Preston Sturges’ escapist 1941 screwball comedy The Lady Eve is being re-issued by the BFI

Preston Sturges’ escapist 1941 screwball comedy The Lady Eve is being re-issued by the BFI

Joyce Glasser reviews The Lady Eve (re-issue) from February 15, 2019, Cert. U, 92 min.

Get ready to have some fun. The screwball comedy The Lady Eve is being re-issued by the BFI on an extended run for their Starring Barbara Stanwyck season, and, if ever an actress merited a season, it is Stanwyck, with 85 films under her belt. In terms of the number of films made she is outnumbered by her co-star in the film, Henry Fonda. In all other respects, Stanwyck’s character, Jean Harrington, a seductive card sharp and con artist who targets Fonda’s snake-loving millionaire, Stanwyck’s Jean holds the winning hand. The self-indulgent and strained second half notwithstanding, The Lady Eve is an enjoyable romp.

Ruby Catherine Stevens was born in the Bronx and lived a tough life before and after being orphaned at age four and shifted around foster homes. By 10 she was shadowing her older sister as a dancer and model. Ruby grew up to be Barbara Stanwyck, a film star who worked with almost every director in Hollywood’s golden age, and who went on to win three Emmy awards for her television work. In most of her films Stanwyck’s characters combine the street-wise, tough showgirl with the sophisticated, intelligent lady. Writer/ director Preston Sturges, makes the most of this dichotomy in The Lady Eve, his adaptation of Monckton Hoffe’s story, Two Bad Hats.

There’s a huge leap from a tense, taut film noir like Double Indemnity (for which Stanwyck received an Oscar nomination) to the screwball romantic comedy The Lady Eve, but what both have in common is a femme fatale; a woman who is a crook, out to use an unsuspecting prey for her own gain. But The Lady Eve is a comedy, and the twist is that Jean, who travels with her father (Charles Coburn), posing as a respective oil man, genuinely falls for her naïve, bungling millionaire naturalist (Fonda), who is returning home from a long stretch in the jungle with a rare snake species

This is a tale of two jungles. There is a jungle on board a luxury cruise ship where every woman wants a piece of eligible bachelor Charles Poncefort Pike, and the jungle where Pike has been living for a year with no women, but a lot of slimy creepy-crawlers. The snake, which winds its way through the stylish opening titles, and ends up in Pike’s cabin, is the link between the two jungles, as well as the link back to the Garden of Eden and the original Eve. Not surprisingly, Jean Harrington hates snakes – her main rivals for Pike’s affections.

In a historical context, with Germany bombing military and passengers ships in 1940, the setting might strike us as surprising. But The Lady Eve was released ten months before Pearl Harbour and America’s involvement with the War, and was always meant to be escapist fare even for those Americans with European friends and relatives.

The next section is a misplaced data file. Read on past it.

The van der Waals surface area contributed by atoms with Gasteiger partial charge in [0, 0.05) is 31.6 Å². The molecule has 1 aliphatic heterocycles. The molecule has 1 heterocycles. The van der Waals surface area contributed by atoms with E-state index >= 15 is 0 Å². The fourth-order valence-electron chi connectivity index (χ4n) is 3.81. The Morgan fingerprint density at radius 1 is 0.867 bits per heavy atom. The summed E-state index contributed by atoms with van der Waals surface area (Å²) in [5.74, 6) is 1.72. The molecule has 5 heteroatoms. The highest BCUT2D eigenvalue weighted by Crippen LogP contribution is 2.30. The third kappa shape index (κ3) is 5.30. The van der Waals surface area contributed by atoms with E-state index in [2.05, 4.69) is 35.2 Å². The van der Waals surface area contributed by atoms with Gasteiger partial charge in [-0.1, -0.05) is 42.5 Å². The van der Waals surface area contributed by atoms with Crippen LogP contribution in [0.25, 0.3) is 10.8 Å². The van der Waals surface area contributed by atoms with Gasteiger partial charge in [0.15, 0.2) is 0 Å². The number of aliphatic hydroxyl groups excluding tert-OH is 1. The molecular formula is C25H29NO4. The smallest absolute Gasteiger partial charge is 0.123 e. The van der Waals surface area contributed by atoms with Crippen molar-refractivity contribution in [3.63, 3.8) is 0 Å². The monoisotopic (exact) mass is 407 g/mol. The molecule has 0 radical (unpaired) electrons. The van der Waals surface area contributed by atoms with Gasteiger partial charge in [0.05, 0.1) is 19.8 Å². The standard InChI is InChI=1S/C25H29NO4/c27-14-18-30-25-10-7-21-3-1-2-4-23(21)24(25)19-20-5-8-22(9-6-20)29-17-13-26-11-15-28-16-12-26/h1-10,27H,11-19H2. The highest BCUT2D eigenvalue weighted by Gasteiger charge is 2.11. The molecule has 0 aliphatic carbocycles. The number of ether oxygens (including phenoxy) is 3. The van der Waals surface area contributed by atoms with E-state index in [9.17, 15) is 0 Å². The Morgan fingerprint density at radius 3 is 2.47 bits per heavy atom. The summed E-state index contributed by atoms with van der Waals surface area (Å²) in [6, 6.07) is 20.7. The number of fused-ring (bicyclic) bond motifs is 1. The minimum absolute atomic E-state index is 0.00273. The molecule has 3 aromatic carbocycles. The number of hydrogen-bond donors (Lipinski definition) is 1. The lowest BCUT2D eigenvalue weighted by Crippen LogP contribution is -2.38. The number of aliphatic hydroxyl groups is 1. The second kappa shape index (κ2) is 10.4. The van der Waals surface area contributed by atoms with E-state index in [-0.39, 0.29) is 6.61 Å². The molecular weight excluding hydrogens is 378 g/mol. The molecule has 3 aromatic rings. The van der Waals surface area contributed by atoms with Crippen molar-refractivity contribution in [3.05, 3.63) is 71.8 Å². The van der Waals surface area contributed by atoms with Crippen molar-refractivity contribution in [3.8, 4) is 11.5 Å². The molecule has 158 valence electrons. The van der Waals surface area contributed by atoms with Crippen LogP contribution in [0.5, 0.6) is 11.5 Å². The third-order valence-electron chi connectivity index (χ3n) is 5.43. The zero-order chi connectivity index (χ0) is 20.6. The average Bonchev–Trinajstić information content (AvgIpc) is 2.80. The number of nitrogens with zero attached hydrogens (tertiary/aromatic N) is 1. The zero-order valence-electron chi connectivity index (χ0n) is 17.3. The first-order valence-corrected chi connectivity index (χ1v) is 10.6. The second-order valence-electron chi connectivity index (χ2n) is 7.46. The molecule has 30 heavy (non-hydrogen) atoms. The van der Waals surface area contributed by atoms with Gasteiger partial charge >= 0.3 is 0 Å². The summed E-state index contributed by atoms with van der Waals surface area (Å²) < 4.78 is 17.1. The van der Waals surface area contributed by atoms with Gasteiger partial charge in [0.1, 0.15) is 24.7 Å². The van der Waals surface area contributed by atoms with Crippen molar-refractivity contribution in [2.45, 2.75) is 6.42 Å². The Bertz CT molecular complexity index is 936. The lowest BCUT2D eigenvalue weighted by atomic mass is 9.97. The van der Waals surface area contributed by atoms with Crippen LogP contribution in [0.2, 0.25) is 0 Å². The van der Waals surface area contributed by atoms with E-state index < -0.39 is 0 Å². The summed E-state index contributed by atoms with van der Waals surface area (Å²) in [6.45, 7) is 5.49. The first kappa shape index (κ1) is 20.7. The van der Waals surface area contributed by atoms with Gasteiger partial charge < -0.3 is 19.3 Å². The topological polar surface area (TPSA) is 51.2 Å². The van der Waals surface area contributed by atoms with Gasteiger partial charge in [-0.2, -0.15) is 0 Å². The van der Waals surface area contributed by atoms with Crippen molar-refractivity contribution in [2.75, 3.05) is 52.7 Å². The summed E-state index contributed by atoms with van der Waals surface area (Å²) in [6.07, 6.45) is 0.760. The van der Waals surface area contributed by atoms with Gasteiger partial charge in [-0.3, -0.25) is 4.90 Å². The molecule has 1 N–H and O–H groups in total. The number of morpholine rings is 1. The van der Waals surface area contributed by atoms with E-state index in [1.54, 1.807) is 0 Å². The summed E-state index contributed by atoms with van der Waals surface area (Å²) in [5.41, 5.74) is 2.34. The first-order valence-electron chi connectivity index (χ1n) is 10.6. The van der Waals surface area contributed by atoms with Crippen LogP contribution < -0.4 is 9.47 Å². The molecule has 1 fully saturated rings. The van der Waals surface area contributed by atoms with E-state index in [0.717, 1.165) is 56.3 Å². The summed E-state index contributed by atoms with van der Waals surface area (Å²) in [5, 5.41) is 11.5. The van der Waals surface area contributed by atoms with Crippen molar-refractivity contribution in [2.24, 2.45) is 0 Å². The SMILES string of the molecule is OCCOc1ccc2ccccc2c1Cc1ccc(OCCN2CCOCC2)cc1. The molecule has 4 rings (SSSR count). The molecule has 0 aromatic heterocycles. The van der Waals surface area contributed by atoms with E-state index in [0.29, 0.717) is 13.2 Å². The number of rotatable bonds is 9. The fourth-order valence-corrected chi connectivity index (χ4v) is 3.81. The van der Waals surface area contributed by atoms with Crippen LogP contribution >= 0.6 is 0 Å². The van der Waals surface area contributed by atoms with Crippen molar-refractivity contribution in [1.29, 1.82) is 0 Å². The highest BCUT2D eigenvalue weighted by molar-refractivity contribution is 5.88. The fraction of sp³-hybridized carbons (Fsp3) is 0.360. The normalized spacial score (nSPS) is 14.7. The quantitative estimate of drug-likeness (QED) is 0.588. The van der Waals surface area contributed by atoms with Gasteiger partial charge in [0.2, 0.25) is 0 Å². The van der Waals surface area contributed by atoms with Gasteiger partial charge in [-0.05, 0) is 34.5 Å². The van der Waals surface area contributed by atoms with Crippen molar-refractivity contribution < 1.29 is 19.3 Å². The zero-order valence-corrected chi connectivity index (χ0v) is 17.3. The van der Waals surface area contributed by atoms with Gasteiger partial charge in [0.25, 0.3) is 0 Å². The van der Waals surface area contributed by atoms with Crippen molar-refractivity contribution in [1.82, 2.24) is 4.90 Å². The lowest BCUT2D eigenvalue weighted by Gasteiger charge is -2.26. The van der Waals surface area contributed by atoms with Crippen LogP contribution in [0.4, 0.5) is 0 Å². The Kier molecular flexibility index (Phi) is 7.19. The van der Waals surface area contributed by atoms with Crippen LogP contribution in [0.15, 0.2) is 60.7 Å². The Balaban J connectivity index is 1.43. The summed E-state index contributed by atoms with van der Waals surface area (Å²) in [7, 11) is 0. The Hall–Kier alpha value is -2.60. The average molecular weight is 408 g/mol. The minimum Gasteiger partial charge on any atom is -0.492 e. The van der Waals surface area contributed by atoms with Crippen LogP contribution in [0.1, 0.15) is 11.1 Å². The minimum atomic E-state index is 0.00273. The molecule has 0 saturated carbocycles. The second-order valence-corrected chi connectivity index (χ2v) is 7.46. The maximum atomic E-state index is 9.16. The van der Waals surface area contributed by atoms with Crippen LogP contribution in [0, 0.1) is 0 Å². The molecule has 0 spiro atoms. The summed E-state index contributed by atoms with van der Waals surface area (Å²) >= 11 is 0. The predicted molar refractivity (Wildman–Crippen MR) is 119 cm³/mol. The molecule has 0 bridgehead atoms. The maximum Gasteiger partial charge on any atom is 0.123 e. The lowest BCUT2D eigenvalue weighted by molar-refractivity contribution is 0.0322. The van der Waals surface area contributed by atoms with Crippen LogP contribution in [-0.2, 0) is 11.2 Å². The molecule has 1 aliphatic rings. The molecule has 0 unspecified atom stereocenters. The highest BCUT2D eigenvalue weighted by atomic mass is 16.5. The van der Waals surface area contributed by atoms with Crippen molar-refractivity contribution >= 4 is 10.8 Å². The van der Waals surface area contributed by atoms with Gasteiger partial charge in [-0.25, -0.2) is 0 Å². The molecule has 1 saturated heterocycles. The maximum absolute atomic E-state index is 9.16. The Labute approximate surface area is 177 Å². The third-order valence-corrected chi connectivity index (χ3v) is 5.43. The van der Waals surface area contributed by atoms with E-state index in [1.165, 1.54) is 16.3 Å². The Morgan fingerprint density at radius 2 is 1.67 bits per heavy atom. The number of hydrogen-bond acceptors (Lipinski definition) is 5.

On the ship, Jean takes out her mirror and watches as, one by one, all the single women on board blow their chances of capturing Pike’s attention. Jean is less subtle: she sticks out her leg and trips him, then runs to his side. They are chalk and cheese but their chemistry lights up the screen. And Pike is so wealthy and thick that you don’t even mind if ‘Colonel’ Harrington is cheating at cards with a plan to extract a large sum from Pike without raising suspicion. Jean, however, is falling in love.

Barbara Stanwyck in The Lady Eve - Credit IMDB

Barbara Stanwyck in The Lady Eve

Pike believes he is a superior card player to Colonel Harrington, and Harrington lets him win at first to increase the stakes before he goes in for the kill. Just as Pike is beginning to lose, Jean shows up and instantly sees what her father is doing.

‘I haven’t been as lucky tonight as I usually am,’ Pike mutters, confused, bemused and contrite as Jean has warned him not to gamble with her father.

‘You don’t know how lucky you’ve been,’ Jean replies, a remark aimed more at her father than the clueless Pike. But before Jean can find the right moment to come clean, Pike learns the truth about the father/daughter team and dumps Jean on the spot. If Pike is having trouble forgetting Jean, Jean is determined never to forgive Pike. Believing that Pike knew all along and was playing her, she wants revenge.

The second half of The Lady Eve, Jean’s elaborate revenge plan, is ridiculous, but the antecedents are persuasive. If, in Shakespeare’s comedies some love-struck idiot who cannot even recognise the love of his/her life and it takes very little for a woman to pass herself off as a man then surely a con artist like Jean can become aristocratic Brit Lady Eve . And, if the plot depends on an unlikely case of mistaken identity, and the hapless hero trips a whopping five times (he has to change his evening attire three times in one evening), much of it is funny.

Starring Barbara Stanwyck is the BFI’s Barbara Stanwyck season that runs from 1 February to 20 March. The season includes some less familiar titles to discover or just rejoice in the classics with Stella Dallas (King Vidor, 1937); Double Indemnity (Billy Wilder, 1944); Clash by Night (Fritz Lang, 1952) and two Douglas Sirk’s: All I Desire (1953) and There’s Always Tomorrow (1956) and more. The Lady Eve is on an extended run at the BFI Southbank, London and in selected art house cinemas.

You can watch the film trailer here: